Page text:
aquavitae

February 13th, 2008, 08:57 AM

I've been asked at work to write a script to do some calculations. The input is a text file containing records of the levels in a river i.e. time - value. I need to do a fast fourier transform on it, which means first tweaking the data into equal time steps. I don't know much about the statistics behind it all, bu apparently the time step I should achieve is the peak in the histogram of the times. At the moment my program looks like this (pseudocode)

times, values = extract values from file # i.e. [time0, time1], [value01, value1]

histogram = homemade_histogram_function(times)

time_step = peak(histogram)

new_times, newvalues = interpolate(times, values, time_step)

output = numpy.fft(newvalues)

The main problem with this is the size of the input data - an average input file is about 200Mb and contains millions of rows of data, that means each loop is run a few million times, and it takes about a day to run.

My first question is, is it necessary to do the histogram, or is there a quicker way of estimating the time_step without much impact on the fft?

The second question is, if I do need to calculate the peak of the histogram, whats the fastest way of doing it in python (using numpy). I don't really want to have to do this in C to get the speed!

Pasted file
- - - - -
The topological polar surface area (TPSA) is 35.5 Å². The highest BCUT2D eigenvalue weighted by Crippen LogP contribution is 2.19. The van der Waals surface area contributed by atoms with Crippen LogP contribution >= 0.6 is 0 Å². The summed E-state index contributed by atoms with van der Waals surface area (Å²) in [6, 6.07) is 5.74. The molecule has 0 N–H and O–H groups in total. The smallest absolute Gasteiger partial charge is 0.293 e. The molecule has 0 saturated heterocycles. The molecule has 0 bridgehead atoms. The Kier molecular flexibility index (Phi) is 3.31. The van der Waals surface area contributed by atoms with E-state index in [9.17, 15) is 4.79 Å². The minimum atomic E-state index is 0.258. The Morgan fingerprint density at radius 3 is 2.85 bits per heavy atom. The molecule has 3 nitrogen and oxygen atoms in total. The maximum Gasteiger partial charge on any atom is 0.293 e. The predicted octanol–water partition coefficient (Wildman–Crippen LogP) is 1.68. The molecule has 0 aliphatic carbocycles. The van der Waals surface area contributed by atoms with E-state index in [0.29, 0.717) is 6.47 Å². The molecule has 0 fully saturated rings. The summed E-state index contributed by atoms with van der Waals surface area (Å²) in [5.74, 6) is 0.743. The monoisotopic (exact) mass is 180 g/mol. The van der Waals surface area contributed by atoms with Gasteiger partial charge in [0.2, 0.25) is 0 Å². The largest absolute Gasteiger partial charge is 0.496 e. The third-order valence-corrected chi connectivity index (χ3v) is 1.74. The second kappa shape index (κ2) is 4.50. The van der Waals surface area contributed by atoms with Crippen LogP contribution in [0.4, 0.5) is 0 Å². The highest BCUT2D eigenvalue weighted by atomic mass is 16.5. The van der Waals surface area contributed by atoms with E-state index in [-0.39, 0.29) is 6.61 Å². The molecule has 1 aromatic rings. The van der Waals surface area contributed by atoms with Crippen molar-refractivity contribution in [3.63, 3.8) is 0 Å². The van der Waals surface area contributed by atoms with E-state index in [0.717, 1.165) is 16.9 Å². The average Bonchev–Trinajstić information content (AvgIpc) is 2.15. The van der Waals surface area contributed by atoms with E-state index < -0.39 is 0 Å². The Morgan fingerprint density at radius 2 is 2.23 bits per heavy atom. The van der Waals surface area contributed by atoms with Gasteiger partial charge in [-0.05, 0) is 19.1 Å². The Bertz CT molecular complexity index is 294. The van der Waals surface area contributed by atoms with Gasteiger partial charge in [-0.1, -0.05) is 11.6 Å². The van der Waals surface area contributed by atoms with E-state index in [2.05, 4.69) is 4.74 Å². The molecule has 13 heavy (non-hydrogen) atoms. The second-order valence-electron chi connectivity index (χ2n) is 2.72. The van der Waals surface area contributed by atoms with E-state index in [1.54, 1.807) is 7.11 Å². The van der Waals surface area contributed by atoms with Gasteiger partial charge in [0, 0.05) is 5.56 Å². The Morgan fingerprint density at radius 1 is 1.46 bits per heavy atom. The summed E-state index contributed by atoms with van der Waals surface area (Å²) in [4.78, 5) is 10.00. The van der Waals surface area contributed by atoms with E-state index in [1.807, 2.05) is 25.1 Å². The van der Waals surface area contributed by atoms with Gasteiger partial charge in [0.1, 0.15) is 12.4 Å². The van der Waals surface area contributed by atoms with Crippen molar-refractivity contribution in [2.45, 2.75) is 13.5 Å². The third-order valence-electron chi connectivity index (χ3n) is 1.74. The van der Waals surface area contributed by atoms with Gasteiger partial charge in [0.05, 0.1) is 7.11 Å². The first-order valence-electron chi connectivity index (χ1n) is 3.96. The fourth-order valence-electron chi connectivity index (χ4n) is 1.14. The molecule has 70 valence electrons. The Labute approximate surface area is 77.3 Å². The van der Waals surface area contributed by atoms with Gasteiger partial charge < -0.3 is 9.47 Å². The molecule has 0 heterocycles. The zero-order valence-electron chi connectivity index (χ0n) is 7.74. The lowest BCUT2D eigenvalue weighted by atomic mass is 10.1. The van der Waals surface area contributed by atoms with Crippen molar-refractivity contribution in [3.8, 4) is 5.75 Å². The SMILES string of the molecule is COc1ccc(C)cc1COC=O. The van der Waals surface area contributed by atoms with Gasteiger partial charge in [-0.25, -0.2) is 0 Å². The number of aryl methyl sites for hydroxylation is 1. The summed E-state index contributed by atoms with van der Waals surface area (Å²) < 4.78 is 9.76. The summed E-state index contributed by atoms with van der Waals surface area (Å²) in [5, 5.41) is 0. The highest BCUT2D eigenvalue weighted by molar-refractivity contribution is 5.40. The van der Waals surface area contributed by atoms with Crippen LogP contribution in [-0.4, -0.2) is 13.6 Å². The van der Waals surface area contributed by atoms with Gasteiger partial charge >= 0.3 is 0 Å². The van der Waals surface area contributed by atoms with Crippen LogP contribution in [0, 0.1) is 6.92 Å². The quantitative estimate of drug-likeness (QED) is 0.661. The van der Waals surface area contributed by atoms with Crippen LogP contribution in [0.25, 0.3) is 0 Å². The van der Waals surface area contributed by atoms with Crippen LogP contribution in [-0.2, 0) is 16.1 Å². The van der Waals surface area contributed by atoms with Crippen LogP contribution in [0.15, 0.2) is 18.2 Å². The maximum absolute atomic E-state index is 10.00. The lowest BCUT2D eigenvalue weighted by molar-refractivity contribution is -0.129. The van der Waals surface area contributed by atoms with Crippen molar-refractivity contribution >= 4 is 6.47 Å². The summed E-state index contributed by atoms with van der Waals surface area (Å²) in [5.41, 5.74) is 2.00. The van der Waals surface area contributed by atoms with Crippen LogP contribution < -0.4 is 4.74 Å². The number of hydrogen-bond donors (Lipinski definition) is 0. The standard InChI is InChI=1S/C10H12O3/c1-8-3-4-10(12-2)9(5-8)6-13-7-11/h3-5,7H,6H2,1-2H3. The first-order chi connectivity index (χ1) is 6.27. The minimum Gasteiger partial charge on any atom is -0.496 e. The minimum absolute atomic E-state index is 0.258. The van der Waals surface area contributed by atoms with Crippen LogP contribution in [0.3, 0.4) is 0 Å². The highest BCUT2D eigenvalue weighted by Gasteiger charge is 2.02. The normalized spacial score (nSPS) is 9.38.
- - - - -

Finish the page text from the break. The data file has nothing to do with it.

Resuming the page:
times, values = extract values from file # i.e. [time0, time1], [value01, value1]

histogram = homemade_histogram_function(times)

time_step = peak(histogram)

new_times, newvalues = interpolate(times, values, time_step)

output = numpy.fft(newvalues)

The main problem with this is the size of the input data - an average input file is about 200Mb and contains millions of rows of data, that means each loop is run a few million times, and it takes about a day to run.

My first question is, is it necessary to do the histogram, or is there a quicker way of estimating the time_step without much impact on the fft?

The second question is, if I do need to calculate the peak of the histogram, whats the fastest way of doing it in python (using numpy). I don't really want to have to do this in C to get the speed!